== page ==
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Spatial Variation in Road Pedestrian Casualties: The Role of Urban Scale, Density and Land-use Mix

Daniel Graham () and Stephen Glaister
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Stephen Glaister: Centre for Transport Studies, Imperial College London, London SW7 2AZ, UK. s.glaister@imperial.ac.uk

Urban Studies, 2003, vol. 40, issue 8, 1591-1607

Abstract: This paper examines the role of urban scale, density and land-use mix on the incidence of road pedestrian casualties. It develops a spatial model at a disaggregate level that attempts to understand how the nature of the urban environment, with its associated traffic generation characteristics, affects the incidence of road pedestrian casualties. The results show that the characteristics of the local environment have a powerful influence on pedestrian casualties. The incidence of pedestrian casualties and KSIs is higher in residential than in economic zones and a quadratic relationship is found between urban density and pedestrian casualties with incidents diminishing for the most extremely dense wards. Distinguishing broad land-use effects, the paper explores the ways in which population and employment density influence pedestrian casualties.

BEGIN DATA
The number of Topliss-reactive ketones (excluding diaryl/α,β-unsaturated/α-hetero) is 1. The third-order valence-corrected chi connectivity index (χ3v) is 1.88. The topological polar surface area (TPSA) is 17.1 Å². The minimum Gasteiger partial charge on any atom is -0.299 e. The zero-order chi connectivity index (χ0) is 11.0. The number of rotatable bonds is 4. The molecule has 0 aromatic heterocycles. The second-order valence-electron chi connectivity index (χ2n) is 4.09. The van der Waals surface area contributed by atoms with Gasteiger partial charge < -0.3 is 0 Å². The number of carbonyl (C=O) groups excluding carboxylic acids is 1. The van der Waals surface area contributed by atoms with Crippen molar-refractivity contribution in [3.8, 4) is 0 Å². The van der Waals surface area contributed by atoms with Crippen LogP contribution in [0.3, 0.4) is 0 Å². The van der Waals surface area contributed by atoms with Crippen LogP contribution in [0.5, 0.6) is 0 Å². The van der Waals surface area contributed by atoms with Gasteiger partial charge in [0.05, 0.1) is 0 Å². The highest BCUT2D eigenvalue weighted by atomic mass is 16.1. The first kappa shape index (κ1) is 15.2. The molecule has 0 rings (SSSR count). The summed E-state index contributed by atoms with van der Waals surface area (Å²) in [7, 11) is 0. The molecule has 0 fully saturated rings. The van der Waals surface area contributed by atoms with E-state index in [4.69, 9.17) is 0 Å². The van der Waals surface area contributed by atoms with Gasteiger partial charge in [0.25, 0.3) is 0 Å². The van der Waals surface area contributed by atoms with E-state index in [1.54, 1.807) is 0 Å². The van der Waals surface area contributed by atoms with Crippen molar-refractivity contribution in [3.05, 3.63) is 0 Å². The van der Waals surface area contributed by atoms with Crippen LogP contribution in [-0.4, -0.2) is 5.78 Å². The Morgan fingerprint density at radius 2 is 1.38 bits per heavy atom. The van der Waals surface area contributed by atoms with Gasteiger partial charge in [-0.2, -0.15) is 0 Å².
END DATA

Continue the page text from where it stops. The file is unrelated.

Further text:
Date: 2003
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Persistent link: https://EconPapers.repec.org/RePEc:sae:urbstu:v:40:y:2003:i:8:p:1591-1607

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